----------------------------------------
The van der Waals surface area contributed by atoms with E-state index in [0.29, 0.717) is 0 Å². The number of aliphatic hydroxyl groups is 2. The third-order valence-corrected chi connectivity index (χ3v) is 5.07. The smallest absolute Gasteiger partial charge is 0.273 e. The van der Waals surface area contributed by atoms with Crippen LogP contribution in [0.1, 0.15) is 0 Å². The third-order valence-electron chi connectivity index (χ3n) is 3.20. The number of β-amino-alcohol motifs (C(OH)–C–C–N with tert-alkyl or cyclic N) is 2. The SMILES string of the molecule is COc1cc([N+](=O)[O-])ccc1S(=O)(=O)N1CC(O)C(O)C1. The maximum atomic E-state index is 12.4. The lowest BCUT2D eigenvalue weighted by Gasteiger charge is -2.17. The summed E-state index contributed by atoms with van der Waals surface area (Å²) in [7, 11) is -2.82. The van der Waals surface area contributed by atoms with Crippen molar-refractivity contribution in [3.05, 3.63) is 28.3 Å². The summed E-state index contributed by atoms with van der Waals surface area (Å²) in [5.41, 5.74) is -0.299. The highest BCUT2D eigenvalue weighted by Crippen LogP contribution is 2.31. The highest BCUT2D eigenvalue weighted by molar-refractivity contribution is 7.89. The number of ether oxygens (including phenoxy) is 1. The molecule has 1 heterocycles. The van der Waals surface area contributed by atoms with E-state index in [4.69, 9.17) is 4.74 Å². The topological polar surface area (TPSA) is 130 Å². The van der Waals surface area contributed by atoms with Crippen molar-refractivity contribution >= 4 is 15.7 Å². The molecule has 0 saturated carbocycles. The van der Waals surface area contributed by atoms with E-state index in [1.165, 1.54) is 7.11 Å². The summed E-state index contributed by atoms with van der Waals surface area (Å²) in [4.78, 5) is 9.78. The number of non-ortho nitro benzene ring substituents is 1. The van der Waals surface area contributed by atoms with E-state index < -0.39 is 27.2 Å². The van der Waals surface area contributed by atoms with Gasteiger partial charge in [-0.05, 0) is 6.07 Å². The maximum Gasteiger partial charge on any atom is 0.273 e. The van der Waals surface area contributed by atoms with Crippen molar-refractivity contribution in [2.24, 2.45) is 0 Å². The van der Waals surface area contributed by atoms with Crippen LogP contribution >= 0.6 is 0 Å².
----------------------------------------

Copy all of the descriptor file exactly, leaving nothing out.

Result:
The van der Waals surface area contributed by atoms with E-state index in [0.29, 0.717) is 0 Å². The number of aliphatic hydroxyl groups is 2. The third-order valence-corrected chi connectivity index (χ3v) is 5.07. The smallest absolute Gasteiger partial charge is 0.273 e. The van der Waals surface area contributed by atoms with Crippen LogP contribution in [0.1, 0.15) is 0 Å². The third-order valence-electron chi connectivity index (χ3n) is 3.20. The number of β-amino-alcohol motifs (C(OH)–C–C–N with tert-alkyl or cyclic N) is 2. The SMILES string of the molecule is COc1cc([N+](=O)[O-])ccc1S(=O)(=O)N1CC(O)C(O)C1. The maximum atomic E-state index is 12.4. The lowest BCUT2D eigenvalue weighted by Gasteiger charge is -2.17. The summed E-state index contributed by atoms with van der Waals surface area (Å²) in [7, 11) is -2.82. The van der Waals surface area contributed by atoms with Crippen molar-refractivity contribution in [3.05, 3.63) is 28.3 Å². The summed E-state index contributed by atoms with van der Waals surface area (Å²) in [5.41, 5.74) is -0.299. The highest BCUT2D eigenvalue weighted by Crippen LogP contribution is 2.31. The highest BCUT2D eigenvalue weighted by molar-refractivity contribution is 7.89. The number of ether oxygens (including phenoxy) is 1. The molecule has 1 heterocycles. The van der Waals surface area contributed by atoms with E-state index in [4.69, 9.17) is 4.74 Å². The topological polar surface area (TPSA) is 130 Å². The van der Waals surface area contributed by atoms with Crippen molar-refractivity contribution >= 4 is 15.7 Å². The molecule has 0 saturated carbocycles. The van der Waals surface area contributed by atoms with E-state index in [1.165, 1.54) is 7.11 Å². The summed E-state index contributed by atoms with van der Waals surface area (Å²) in [4.78, 5) is 9.78. The number of non-ortho nitro benzene ring substituents is 1. The van der Waals surface area contributed by atoms with E-state index < -0.39 is 27.2 Å². The van der Waals surface area contributed by atoms with Gasteiger partial charge in [-0.05, 0) is 6.07 Å². The maximum Gasteiger partial charge on any atom is 0.273 e. The van der Waals surface area contributed by atoms with Crippen molar-refractivity contribution in [2.24, 2.45) is 0 Å². The van der Waals surface area contributed by atoms with Crippen LogP contribution >= 0.6 is 0 Å².